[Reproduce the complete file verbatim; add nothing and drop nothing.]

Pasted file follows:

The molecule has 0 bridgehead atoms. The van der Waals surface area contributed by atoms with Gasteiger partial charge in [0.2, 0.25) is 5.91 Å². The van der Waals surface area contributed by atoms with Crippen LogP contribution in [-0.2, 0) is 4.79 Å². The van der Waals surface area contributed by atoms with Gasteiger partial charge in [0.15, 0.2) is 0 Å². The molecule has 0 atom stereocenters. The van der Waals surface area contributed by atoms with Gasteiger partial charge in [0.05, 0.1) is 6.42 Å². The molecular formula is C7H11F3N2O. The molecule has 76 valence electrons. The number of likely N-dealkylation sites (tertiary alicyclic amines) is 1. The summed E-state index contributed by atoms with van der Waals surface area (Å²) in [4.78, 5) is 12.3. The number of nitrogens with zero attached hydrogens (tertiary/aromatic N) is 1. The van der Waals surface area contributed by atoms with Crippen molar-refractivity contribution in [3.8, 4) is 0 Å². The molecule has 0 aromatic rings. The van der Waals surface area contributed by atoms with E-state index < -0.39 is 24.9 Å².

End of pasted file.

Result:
The molecule has 0 bridgehead atoms. The van der Waals surface area contributed by atoms with Gasteiger partial charge in [0.2, 0.25) is 5.91 Å². The van der Waals surface area contributed by atoms with Crippen LogP contribution in [-0.2, 0) is 4.79 Å². The van der Waals surface area contributed by atoms with Gasteiger partial charge in [0.15, 0.2) is 0 Å². The molecule has 0 atom stereocenters. The van der Waals surface area contributed by atoms with Gasteiger partial charge in [0.05, 0.1) is 6.42 Å². The molecular formula is C7H11F3N2O. The molecule has 76 valence electrons. The number of likely N-dealkylation sites (tertiary alicyclic amines) is 1. The summed E-state index contributed by atoms with van der Waals surface area (Å²) in [4.78, 5) is 12.3. The number of nitrogens with zero attached hydrogens (tertiary/aromatic N) is 1. The van der Waals surface area contributed by atoms with Crippen molar-refractivity contribution in [3.8, 4) is 0 Å². The molecule has 0 aromatic rings. The van der Waals surface area contributed by atoms with E-state index < -0.39 is 24.9 Å².